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Search Results: 1 - 10 of 65466 matches for " Sergey Yu. Sokolov "
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Late Cenozoic Tectonic Uplift Producing Mountain Building in Comparison with Mantle Structure in the Alpine-Himalayan Belt  [PDF]
Vladimir G. Trifonov, Sergey Yu. Sokolov
International Journal of Geosciences (IJG) , 2014, DOI: 10.4236/ijg.2014.55047

Tectonic uplift producing recent mountain systems has spanned in the Alpine-Himalayan Belt the time interval from Oligocene to Recent (the last 30 - 35 Ma), being divided into two stages. During the first stage, local uplands, usually not higher than middle-elevated mountains, rose and their total area increased. During the second stage (the last 5 - 2 Ma) this process was accompanied by a total uplift of the greater part of the belt. As a result, the rate of vertical movements increased, the recent mountain systems were formed, and the coarse molasses accumulated in the adjacent basins. Uplift of the land surface resulting in formation of mountain topography is an isostatic reaction to decompaction of the upper spheres of the Solid Earth. Three factors of the decompaction are discussed in the paper. These are: I, collisional compression, resulting in deformational thickening of the Earth’s crust (folding, thrusting, etc.); II, partial replacing of the lithosphere mantle by the lower-dense asthenosphere material and, as a result, decompaction of the uppermost mantle; and III, retrograde metamorphism of high-metamorphosed rocks within the lower crust and near the crust-mantle boundary and, as a result, decompaction of these rocks. These processes were initiated or facilitated by the lateral asthenosphere flows. According to the seismic tomography data, the flows spread from the stationary developed zone of the rise of deep mantle material that is expressed in the recent

Comparison of Digital Maps: Recognition and Quantitative Measure of Changes  [PDF]
Lev Spivak, Ivan Spivak, Alexey Sokolov, Sergey Voinov
Journal of Geographic Information System (JGIS) , 2014, DOI: 10.4236/jgis.2014.65036
Abstract: A new methodology of comparing digital raster maps was proposed which allows not only detecting changes in the maps, but also obtaining quantitative measures of the importance of selected differences. Procedure of object interpretation of satellite images and forming of OMT (Object Map of Territory) is described. A list of allowable differences between two OMTs is defined. Two steps technique of quantitative measuring is proposed. At the first stage functions are constructed for calculating local measures of differences in the amount, areas and locations of objects on the map, as well as relations between the objects. In the second stage local measures are used to calculate the integral measure in order to get generalized assessment of difference between maps. The methods for constructing functions which calculate local and integral measures of differences are described. Examples of comparing and measuring the differences between OMTs are provided. Obtained results by utilizing this technique can be used to analyze trends, forecast of development and might be helpful for choosing most efficient scenarios for sustainable spatial planning and land management.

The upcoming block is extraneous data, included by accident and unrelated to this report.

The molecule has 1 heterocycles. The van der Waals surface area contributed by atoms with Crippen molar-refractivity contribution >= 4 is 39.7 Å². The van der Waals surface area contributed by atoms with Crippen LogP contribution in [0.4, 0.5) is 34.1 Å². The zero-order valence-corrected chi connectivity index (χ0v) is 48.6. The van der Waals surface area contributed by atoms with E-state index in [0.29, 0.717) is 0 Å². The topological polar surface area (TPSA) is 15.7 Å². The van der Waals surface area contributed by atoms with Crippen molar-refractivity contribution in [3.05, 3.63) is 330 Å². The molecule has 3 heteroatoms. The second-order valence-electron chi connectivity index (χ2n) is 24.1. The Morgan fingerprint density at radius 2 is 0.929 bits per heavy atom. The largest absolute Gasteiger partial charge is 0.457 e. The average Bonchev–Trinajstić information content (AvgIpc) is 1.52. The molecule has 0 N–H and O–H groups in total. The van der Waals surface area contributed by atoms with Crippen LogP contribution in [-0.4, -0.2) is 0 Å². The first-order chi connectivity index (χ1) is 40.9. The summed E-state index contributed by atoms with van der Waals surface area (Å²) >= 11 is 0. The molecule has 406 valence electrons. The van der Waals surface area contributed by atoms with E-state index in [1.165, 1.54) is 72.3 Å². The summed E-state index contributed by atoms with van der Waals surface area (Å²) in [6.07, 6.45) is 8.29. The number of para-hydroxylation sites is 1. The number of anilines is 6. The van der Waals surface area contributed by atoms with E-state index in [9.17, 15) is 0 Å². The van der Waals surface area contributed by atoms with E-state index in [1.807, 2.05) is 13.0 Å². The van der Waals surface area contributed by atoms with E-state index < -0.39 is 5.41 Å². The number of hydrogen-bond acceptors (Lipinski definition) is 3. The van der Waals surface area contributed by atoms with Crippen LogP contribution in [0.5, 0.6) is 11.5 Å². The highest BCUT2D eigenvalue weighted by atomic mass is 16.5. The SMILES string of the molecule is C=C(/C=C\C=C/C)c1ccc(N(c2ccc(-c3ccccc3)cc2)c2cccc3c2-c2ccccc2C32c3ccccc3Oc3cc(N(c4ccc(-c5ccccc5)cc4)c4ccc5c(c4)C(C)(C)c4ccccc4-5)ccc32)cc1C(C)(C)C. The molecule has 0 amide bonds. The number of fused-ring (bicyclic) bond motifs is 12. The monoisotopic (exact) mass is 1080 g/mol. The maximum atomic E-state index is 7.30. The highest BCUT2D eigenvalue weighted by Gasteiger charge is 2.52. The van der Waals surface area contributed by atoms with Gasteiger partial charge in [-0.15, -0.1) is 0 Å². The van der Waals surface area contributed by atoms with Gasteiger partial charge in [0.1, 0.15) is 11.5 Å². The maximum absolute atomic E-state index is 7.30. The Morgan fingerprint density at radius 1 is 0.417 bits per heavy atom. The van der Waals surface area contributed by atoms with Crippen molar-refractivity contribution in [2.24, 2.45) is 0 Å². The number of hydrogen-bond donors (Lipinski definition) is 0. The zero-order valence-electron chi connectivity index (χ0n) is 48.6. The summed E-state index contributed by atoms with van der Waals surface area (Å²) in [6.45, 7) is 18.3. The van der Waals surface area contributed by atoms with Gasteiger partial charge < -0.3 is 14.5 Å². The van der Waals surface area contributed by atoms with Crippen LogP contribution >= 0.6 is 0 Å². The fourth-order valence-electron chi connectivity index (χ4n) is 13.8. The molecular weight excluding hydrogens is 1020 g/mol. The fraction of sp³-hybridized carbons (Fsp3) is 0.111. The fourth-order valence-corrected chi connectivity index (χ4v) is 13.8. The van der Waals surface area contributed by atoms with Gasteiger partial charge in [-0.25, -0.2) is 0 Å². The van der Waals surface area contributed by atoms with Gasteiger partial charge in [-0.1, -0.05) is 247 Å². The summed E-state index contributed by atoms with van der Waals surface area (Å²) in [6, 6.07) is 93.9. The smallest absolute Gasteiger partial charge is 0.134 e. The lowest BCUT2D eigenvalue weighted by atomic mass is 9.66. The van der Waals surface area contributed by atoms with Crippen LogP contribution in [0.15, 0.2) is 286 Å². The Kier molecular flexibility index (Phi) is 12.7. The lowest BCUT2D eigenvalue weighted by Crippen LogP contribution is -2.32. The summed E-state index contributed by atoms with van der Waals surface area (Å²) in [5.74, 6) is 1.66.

The Casimir Effect as a Possible Source of Cosmic Energy
Igor Yu. Sokolov
Physics , 1994,
Abstract: Energy production due to the Casimir effect is considered for the case of a superdense state of matter, which can appear in such cosmological objects as white dwarfs, neutron stars, quasars and so on. The energy output produced by the Casimir effect during the creation of a neutron star turns out to be sufficient to explain nova and supernova explosions. It is shown that the Casimir effect might be a possible source of the huge energy output of quasars.
Absence of Anderson localization of light in a random ensemble of point scatterers
Sergey E. Skipetrov,Igor M. Sokolov
Physics , 2013, DOI: 10.1103/PhysRevLett.112.023905
Abstract: As discovered by Philip Anderson in 1958, strong disorder can block propagation of waves and lead to the localization of wave-like excitations in space. Anderson localization of light is particularly exciting in view of its possible applications for random lasing or quantum information processing. We show that, surprisingly, Anderson localization of light cannot be achieved in a random three-dimensional ensemble of point scattering centers that is the simplest and widespread model to study the multiple scattering of waves. Localization is recovered if the vector character of light is neglected. This shows that, at least for point scatterers, the polarization of light plays an important role in the Anderson localization problem.
Non-Local and Memory Character of Frictional Energy Dissipation on Atomic Scale  [PDF]
Sergey Yu. Krylov, Joost W. M. Frenken
Engineering (ENG) , 2017, DOI: 10.4236/eng.2017.91002